Planning to Go Back to Work When You're Done Homeschooling? Here's What You Should Know
If you’re planning to return to work when your homeschooling days are done, now—right now—is the time to start getting ready for career reentry
It’s the thing we all dread: That moment in the future, in two years or ten years or twenty years, when we have to sit down in front of a computer and try to figure out how to fit a decade-plus of homeschooling into our resume.
Whatever your reasons for returning to the world of work, you couldn’t have picked a less hospitable time. Moms returning to the workforce have never had it easy—a Cornell University study found that just being a mom makes you half as likely to get called for an interview than your single peers. And now, with the economic downturn and high levels of unemployment, you’re going to be competing for jobs with other unemployed people who have more current experience than you do. How, then, can a mama with a hefty, homeschool-size gap in her resume, track down a gig in this competitive climate? The key is to start preparing for your job hunt right now, well before you’re actually in the market for a new job. Homeschooling has probably helped you hone and develop all kinds of new skills, but you will have to help companies understand your value—and to do that, you’ll need to speak a language that they understand. Here’s how to set the wheels in motion for your return to the working world.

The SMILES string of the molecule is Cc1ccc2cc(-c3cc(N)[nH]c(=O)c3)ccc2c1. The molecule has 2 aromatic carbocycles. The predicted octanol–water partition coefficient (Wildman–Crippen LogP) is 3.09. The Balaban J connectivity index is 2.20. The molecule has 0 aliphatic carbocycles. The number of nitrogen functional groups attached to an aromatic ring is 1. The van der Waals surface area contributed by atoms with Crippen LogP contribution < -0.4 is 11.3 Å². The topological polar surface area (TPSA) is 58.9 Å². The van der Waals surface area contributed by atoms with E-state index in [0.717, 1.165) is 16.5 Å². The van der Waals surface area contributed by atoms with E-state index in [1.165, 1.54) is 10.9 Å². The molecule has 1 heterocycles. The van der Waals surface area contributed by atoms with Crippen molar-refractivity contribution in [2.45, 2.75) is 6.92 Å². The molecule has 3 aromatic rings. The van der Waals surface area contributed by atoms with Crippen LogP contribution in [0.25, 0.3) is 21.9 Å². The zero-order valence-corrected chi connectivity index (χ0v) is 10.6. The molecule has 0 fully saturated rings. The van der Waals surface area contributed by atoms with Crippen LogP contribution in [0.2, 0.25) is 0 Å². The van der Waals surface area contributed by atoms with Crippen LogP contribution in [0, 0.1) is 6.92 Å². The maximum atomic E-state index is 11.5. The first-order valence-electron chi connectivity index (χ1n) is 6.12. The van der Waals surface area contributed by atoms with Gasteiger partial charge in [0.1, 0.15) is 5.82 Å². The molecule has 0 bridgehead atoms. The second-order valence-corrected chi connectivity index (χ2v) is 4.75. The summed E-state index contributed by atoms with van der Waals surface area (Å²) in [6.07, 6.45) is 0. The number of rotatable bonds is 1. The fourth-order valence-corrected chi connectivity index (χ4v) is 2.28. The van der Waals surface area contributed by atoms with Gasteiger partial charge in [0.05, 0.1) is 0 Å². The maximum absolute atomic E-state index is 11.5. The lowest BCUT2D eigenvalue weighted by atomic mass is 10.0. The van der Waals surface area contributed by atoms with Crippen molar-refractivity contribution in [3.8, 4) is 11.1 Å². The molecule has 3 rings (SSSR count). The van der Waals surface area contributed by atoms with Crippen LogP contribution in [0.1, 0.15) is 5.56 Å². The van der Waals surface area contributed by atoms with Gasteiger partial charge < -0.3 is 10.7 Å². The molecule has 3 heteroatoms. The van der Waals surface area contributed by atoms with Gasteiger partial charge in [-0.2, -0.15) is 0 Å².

Revisit your options. If you’ve been out of the workforce for a while, consider whether the work you left is the work you want to return to. The degree you earned two decades ago may no longer be the right fit, and making the switch to a career you’re genuinely excited about can be liberating. Not sure where your career passions lie? Think about what people always compliment you on, suggests Whitney Johnson, author of Dare, Dream, Do.
Plug back in to your field. Knowing the buzz on issues and current players in your field keeps you from seeming like an out-of-touch, out-of-the- game applicant. make a point to get back up to speed by subscribing to a major newspaper, such as The New York Times or the Wall Street Journal, and any go-to journals in your field.
Reconnect to your professional network. Ideally, you’d still be in touch with old bosses and coworkers, but realistically, you’ve probably been too swamped to even think about people you once worked with. That’s okay. you can start rebuilding your network now by reaching out to old work connections (Linkedin is great for this) and considering who your new connections might be: the photographer who shoots your co-op yearbook? The marketing director at the animal shelter where you volunteer? Establish your new network, and make a point of reaching out to the people in it every few months. When you’re ready to start job-hunting, your network will already be in place.
Make the most of volunteer time. Volunteer work works for your resume. so be strategic with volunteer efforts, and look for opportunities that will grow your resume in the direction you want it to go—whether you’re writing a monthly newsletter, soliciting community donations, or planning a donor party, community service can boost your resume with current skills.